Op Ed

Downtown Park’s Art Is Huge Mistake

Mishmash of ugly artifacts in the park raises questions about “public art” initiatives.

By - Jan 17th, 2017 10:51 am
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Postman’s Plot. Photo by Dick Blau.

Postman’s Plot. Photo by Dick Blau.

The plans to develop W. Wisconsin Ave. are truly heartening, especially for those for those of us downtown residents who have lived through the years-long stagnation of what is now about to become, once again, a lively and magnificent Main Street — not just for Milwaukee but for the whole state.

We are excited to see not only the rich mix of commercial and cultural projects about to be launched, but other initiatives as well, projects designed to enhance the aesthetic environment of the neighborhood. Recently, for example, under the auspices of the Westown Association, I was part of a committee that recommended a nationally known architectural firm to help us develop an ambitious and imaginative lighting plan for Wisconsin Avenue. And recently, it was announced that Russell Bowman, former director of MAM, has been retained by the Marcus Family Foundation to consult on the selection of sculpture for the street.

All great news. At the same time, however, we are also seeing some questionable developments in the Westown neighborhood, projects that, if allowed to continue, will take the shine off the brilliant urban renewal we are all hoping for.

Table. Photo by Dick Blau.

Table. Photo by Dick Blau.

For the last year, Postman’s Plot, a small triangle at W. Wells St. and N. Plankinton Ave., has been filled with a large, poorly maintained “public art” installation. A mishmash of badly made “lawn furniture,” a huge ungainly table, and several large blue mailbox-like structures meant to remind us of the the park’s proximity to the place where the postal union was first formed, the resulting conglomeration has overwhelmed the modest space of Postman’s Plot. (The lawn chairs and spindly stools that littered the park this summer have been removed, ostensibly for the winter, but NEWaukee, the social architecture company in charge of this, may bring them back for the next season.) Instead of creating a pleasant and democratic meeting place, the organizers of this project succeeded in making it inhospitable to all.

Contrast this with what Bowman is going to do and the amateurism of Postman’s Plot becomes glaring.  Even more alarming, NEWaukee appears to have an agreement with the city that gives it control of Postman’s Plot for the foreseeable future. If this is indeed so, that agreement should be revisited without delay.

Postman’s Plot. Photo by Dick Blau.

Postman’s Plot. Photo by Dick Blau.

What the failure of Postman’s Plot makes clear is that running a street party/artifacts fair like Nightmarket (for which NEWaukee is justly celebrated) is one thing, but real urban design and real art are quite another. Postman’s Plot is what happens when the two are confused.

Given the right designer, Postman’s Plot – which is only a block from City Hall —  could be as charming a square as any in Greenwich Village. Now, however, the view is blocked by an ugly, didactic obstruction masquerading as a socially relevant sculpture. It’s an imposition, both literally and figuratively, on the neighborhood’s small but crucial parcel of common urban space.

This is a mistake. If there is no money to develop Postman’s Plot properly, it is a much better strategy for the future to leave this modest little park alone rather than give it over to the present tenants, who have proven to lack any serious approach to urban design.

Postman’s Plot. Photo by Dick Blau.

Postman’s Plot. Photo by Dick Blau.

This kind of thing is easy to do, installing low-grade work in the nooks, in the crannies and even in more central spaces of the city. In fact, we are seeing more and more of these beguilingly low-cost “public art” initiatives. At the same time that Bowman’s hiring was announced, there was also unveiled a plan to have a competition for local artists to decorate Westown’s utility boxes.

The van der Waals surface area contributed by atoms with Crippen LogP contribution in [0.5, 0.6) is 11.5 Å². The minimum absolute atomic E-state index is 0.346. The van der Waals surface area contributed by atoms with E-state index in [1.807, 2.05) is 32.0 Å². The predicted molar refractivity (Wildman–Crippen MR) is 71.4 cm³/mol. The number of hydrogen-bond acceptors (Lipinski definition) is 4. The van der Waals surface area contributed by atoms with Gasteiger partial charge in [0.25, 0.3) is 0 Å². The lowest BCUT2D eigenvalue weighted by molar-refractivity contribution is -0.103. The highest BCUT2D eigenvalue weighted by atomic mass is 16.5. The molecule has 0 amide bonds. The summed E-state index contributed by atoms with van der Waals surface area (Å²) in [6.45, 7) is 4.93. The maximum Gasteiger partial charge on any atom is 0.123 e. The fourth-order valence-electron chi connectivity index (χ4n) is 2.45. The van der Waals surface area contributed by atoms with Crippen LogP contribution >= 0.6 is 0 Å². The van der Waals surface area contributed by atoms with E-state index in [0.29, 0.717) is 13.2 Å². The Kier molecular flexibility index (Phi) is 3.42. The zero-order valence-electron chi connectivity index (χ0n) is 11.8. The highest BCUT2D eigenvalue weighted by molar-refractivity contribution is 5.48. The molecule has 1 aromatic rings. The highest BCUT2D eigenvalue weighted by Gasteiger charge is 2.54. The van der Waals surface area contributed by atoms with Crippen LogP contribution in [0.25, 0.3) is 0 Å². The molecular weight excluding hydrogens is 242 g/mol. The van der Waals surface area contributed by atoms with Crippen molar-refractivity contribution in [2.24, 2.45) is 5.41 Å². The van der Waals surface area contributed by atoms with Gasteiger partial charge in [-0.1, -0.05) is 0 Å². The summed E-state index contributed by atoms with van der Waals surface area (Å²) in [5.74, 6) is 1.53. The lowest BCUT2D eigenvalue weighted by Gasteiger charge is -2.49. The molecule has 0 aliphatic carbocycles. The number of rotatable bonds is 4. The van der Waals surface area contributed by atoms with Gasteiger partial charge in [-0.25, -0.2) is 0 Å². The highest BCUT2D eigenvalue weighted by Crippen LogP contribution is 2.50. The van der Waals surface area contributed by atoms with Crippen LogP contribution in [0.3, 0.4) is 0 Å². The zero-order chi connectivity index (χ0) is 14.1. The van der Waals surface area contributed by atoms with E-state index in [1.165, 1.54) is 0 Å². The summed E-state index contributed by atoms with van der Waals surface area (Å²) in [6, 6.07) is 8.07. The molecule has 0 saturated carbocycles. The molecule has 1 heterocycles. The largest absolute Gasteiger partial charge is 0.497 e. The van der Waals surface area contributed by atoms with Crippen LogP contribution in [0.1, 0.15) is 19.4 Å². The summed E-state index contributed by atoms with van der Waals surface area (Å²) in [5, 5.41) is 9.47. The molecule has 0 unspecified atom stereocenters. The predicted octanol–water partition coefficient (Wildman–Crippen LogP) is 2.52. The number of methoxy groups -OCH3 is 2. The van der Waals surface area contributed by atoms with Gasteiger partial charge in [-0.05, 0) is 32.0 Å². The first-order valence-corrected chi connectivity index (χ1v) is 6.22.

I think we need to be very careful about adding such “public art” to our present urban fabric. I think we need to be more discriminating, not less, when it comes to enthusiastic proposals for filling up the space around us, usually with stuff that doesn’t deserve to be there in the first place. The fact of the matter is that Milwaukee no longer needs to prove that we are a hip and arty place. The city is becoming such a place organically, through the countless developments, new bars, restaurants, increased density and new energy transforming so many neighborhoods. Overlaying all this with “public art” initiatives like the one in Postman’s Plot may look like an easy win, but they don’t wear very well. And, once installed, these cheap effects tend to linger on —  and to degrade – the very public sphere they were meant to improve.

Dick Blau is a downtown resident and professor of film at UW-Milwaukee.

Postman’s Plot Ribbon Cutting


Categories: Op-Ed, Real Estate

14 thoughts on “Op Ed: Downtown Park’s Art Is Huge Mistake”

  1. MidnightSon says:

    Amen, Dick Blau. Music to my ears. Yours was my reaction when this ill-advised offense on a public space happened last year. I walked through the park the weekend before it was officially “unveiled” and already the stools were chipping.

    You rightly offer kudos to NEWaukee for the many other things it has successfully done in the city in recent years. They might argue that this was not simply public art but an attempt at “place making” on a shoestring budget. Whatever. Measure twice, cut once, baby. And, if you can’t afford to do it right, don’t do it.

  2. DLR says:

    Totally agree with Mr.Blau! The artwork overwhelms the space and renders much of tiny space useless and visually unattractive.

  3. Sam says:

    I could say a similar thing about the Haymarket Square Park up on McKinley and 3rd St/MLK, a joint NeWaukee and Associated Bank project. One positive about it is that the space was an empty lot beforehand and from what I saw driving to and from, it was used mostly for neighborhood resident’s dogs to relieve themselves.

    While laudible, building the park hasn’t been much of an asset. McKinley is a major thoroughfare and that site probably would be better off as built space.

    As for organized uses, while NeWaukee attempted to organize at least one event there once the park opened, it hasn’t been used for any organized event since from what I can find.